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On wine storage

(article, Anu Karwa)

p(blue). Editor's note: Anu Karwa wrote the Culinate wine column, titled Swirl, from July 2009 through December 2010.

"How do I best store my wine?"
There are a number of different ways to store your wine properly, whether it's your everyday bottles or the special ones you're saving for an occasion (which your significant other inadvertently drinks with his friends on a random Tuesday night). 

If you're starting a collection, I advise purchasing a 12-bottle wine refrigerator. I've used and can recommend the refrigerator from Crate and Barrel.

[%image reference-image float=right width=400 caption="Find a cool, dark spot for your wine."]

Set the fridge to 55 degrees to keep both reds and whites in top form. 

If you start accumulating a serious collection, invest in a dual-temperature wine refrigerator; this lets you store your whites at 50 to 55 degrees and your reds at 55 and 60 degrees.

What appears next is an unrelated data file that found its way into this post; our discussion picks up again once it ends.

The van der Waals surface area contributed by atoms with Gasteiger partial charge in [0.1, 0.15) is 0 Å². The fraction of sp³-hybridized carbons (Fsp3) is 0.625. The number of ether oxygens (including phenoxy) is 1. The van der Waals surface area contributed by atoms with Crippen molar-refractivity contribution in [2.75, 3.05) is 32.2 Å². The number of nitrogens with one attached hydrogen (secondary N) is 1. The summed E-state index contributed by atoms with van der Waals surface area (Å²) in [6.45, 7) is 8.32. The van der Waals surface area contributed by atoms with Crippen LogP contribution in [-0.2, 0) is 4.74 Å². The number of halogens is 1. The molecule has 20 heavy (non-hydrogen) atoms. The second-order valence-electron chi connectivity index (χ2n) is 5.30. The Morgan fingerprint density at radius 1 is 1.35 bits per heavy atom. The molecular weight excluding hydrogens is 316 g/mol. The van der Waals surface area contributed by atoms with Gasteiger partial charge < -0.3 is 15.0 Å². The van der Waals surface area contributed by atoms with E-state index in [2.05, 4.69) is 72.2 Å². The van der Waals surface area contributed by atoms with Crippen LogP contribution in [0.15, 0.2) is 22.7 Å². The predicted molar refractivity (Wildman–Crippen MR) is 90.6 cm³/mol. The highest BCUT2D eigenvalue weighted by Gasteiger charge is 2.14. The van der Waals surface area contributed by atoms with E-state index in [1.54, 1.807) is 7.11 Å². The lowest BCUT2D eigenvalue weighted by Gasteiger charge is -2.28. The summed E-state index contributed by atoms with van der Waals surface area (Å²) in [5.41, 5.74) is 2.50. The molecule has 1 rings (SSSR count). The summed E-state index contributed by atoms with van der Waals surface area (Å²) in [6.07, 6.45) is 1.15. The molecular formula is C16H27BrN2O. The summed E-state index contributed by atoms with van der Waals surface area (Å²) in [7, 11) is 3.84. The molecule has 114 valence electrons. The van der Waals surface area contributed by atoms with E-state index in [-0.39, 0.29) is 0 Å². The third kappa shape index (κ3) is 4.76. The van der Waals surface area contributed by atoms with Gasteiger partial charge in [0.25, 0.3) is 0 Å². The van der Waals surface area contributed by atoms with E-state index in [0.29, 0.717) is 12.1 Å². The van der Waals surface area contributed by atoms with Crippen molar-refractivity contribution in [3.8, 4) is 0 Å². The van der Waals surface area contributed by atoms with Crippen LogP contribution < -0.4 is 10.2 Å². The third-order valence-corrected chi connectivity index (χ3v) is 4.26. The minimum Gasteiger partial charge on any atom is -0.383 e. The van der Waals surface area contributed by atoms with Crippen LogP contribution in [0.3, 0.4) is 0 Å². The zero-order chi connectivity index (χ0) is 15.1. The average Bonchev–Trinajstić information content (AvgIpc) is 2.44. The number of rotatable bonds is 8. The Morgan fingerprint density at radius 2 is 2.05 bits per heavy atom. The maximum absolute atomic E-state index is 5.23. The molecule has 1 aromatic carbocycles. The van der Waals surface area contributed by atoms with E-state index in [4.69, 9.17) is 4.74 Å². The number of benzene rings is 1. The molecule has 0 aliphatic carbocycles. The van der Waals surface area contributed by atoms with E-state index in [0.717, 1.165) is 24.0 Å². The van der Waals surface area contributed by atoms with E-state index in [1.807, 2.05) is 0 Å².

But you don't have to buy a fancy wine fridge to properly store your wine for the short or the long term. 
The first thing you want to do is remove any bottles you've got stored in an ever-popular place: the top of the kitchen refrigerator. Wine stored here experiences fluctuating temperatures and vibrations, and will be hotter than ideally desired. 

Also, avoid sunlight, which further degrades a wine. 

An ideal place for storage is a cool basement that maintains a consistently low temperature. For city dwellers who may not have a basement (like me), a dark, cool closet should do the trick. 

Store your bottles sideways to keep the corks in contact with the wine; this ensures that the corks don't dry out and allow oxygen in. 

Wine bottles with corks, including Champagne, shouldn't be stored in the refrigerator for more than two weeks. So if you have a bottle of Veuve Clicquot sitting in the fridge, pop it open and enjoy it tonight — because the best place for storing it (very temporarily) is in your glass.

reference-image, l